How Rio Is Scaling Back Its Carnival Celebrations Amid COVID-19
Rio's world-famous Carnival celebration will go ahead this year despite the ongoing COVID-19 pandemic — but the party won't be the same as years past.
While Rio's famed Carnival samba parade at Marques de Sapucai Sambadrome will return, the legendary street celebrations that typically surround will not due to the fast-moving omicron variant of the coronavirus, Reuters reports.
"The street carnival, by its very nature, due to the democratic aspect it has, makes it impossible to exercise any kind of inspection," Rio Mayor Eduardo Paes said, Reuters reported.
Rio's Carnival typically includes a formal samba parade as well as a collection of street parties, all marked by festive, feathered, and absolutely wild costumes. The city's official samba parade features performances from the country's top samba schools, which devote months preparing to compete with one another.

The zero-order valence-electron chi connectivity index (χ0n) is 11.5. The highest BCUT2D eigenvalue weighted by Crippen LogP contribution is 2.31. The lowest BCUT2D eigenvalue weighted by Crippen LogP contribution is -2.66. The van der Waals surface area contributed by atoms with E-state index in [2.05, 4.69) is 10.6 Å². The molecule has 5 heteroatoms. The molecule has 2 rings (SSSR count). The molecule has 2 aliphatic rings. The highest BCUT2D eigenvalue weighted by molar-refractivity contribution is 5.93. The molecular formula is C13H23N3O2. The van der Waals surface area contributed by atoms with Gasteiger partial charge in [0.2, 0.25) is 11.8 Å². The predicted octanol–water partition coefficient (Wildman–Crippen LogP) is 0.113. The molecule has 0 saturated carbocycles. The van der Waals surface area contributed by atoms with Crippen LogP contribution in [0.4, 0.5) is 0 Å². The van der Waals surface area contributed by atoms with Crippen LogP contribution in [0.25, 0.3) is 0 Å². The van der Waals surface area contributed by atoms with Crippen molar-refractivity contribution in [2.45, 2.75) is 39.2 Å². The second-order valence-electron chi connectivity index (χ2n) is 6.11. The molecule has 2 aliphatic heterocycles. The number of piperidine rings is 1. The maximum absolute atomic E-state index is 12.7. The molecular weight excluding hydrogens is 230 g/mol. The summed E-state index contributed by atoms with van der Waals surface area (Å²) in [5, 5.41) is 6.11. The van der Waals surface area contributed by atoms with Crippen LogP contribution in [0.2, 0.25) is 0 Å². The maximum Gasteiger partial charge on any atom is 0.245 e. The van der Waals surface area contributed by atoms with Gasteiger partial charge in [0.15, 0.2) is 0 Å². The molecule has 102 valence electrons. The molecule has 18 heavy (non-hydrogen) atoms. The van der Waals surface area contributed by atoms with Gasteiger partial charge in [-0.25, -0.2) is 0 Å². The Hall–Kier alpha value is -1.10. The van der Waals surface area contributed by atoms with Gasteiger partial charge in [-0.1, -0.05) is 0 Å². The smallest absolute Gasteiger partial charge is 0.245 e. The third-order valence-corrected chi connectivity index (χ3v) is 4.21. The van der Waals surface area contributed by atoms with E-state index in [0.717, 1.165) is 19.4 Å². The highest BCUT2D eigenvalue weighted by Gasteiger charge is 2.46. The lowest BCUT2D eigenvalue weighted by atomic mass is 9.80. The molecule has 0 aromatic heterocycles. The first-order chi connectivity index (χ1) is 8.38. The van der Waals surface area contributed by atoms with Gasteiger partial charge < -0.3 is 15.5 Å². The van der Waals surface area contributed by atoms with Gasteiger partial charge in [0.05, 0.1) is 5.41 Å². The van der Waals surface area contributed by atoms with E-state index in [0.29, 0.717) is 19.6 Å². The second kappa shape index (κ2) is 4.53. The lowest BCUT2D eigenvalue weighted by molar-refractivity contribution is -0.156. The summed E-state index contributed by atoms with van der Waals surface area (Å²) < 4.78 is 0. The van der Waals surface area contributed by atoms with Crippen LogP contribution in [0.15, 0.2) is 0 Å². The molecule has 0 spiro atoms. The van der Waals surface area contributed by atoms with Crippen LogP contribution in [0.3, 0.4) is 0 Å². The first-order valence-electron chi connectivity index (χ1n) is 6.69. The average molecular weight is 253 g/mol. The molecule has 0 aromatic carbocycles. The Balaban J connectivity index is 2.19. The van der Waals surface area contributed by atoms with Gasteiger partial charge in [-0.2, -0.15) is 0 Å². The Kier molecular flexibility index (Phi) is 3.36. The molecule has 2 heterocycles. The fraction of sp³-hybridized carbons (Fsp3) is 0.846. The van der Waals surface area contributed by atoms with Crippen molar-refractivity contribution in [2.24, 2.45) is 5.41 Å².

Other Brazilian cities also are canceling or altering their local Carnival celebrations amid a resurgence of COVID-19 across the country.
Still, this year's Carnival celebration in Rio is a step above last year when the city was forced to cancel the entire event. Brazilians have danced through wars, repressive military rule, even the flu pandemic of 1918 and 1919, The New York Times notes.
While Carnival is celebrated around the world in places including Venice, Trinidad and Tobago, and New Orleans, Rio de Janeiro is home to one of the world's most famous parties. Rio's Carnival celebration is among the largest in the world and traces its history to the early 1700s.
This year, the celebration, which precedes Lent and ends on Ash Wednesday, is scheduled for Feb. 25 through March 5.